Subject: File No. SR-FINRA-2008-024
From: Theodore M Davis, Esq
Affiliation: Lawyer

April 3, 2009

I am an attorney who has represented brokers, who is a FINRA-DR Public Arbitrator, and a member of PIABA since 2003.

While many provisions of this proposed rule change are malodorus, my comments flush only a few, of numerous propositions, which must not float.

If markets are to be free, then let redress to markets be free. Arbitration should not be compulsory, but, if investors are compelled to arbitrate, then open this system to transparency, and empower finders of fact to render equitable decisions. To this end I remark as follows:

Proposed List 2 (Documents and Information to Be Produced in All Customer Cases by Customer)

The time for a broker to know its customer is not during arbitration. It is required to know its customer when the first recommendation is made.

The industry-cited statute of limitations is 6 years from the act that gave rise to the grievance. The industry cites language to estop the customer from raising grievances that may arise 6 years after the purchase/sale is made.

AS PROPOSED, FINRA would require investors to provide copious documents for a period 5 years prior to the "first transaction at issue". OK, then make the eligibility requirement 11 years. For this rule to be passed, FINRA must repudiate its guidance concerning the eligibility requirement. In the alternative, I request that FINRA declare that buy and hold strategies are not subject to any eligibility requirements. Otherwise SEC should reject FINRA'S rule change request, and/or impose upon FINRA and its members revised transparency obligations.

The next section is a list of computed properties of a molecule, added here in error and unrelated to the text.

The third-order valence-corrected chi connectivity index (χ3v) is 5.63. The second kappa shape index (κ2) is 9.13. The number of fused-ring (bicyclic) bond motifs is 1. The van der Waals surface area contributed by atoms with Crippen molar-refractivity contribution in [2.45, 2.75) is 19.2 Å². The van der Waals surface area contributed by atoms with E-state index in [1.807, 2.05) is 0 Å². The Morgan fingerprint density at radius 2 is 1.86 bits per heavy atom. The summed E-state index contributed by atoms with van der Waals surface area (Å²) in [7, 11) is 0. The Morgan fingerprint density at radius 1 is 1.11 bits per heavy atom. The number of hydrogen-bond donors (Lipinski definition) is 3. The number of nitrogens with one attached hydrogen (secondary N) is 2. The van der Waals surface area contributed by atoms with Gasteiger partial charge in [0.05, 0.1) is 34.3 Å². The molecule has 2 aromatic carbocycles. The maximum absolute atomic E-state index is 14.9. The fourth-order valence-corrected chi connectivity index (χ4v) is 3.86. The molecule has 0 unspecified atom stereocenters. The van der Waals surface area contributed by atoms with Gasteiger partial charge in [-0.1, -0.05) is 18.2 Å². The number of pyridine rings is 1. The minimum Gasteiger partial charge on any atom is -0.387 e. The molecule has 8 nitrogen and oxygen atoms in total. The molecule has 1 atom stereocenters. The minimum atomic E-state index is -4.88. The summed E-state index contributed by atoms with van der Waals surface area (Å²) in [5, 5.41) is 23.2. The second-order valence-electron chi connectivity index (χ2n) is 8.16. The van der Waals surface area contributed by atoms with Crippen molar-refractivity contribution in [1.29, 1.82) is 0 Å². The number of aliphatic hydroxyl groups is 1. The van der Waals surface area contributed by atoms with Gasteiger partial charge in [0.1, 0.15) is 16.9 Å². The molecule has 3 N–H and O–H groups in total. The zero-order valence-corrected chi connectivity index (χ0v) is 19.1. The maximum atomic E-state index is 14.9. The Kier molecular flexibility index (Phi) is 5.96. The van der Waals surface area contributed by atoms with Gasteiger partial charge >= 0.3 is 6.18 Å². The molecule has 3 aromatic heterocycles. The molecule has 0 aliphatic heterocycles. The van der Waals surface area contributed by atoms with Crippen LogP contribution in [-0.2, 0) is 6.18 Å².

Moreover, Section List 2, (12) requires investors to identify loan information et alia. I would only support such a requirement if the industry, by FINRA or SEC decree, was compelled to produce all of its relevant employees' tax returns (including but not limited to, Forms B, D and E) documenting their investments, as well as documentation which illuminates the firms' receipt of tax-payer funding which has kept said firms afloat, via TARP and/or any other source of bailout, whereby the firm has remained viable but for government intervention.

Sincerely,

-Theodore M. Davis, Esq.
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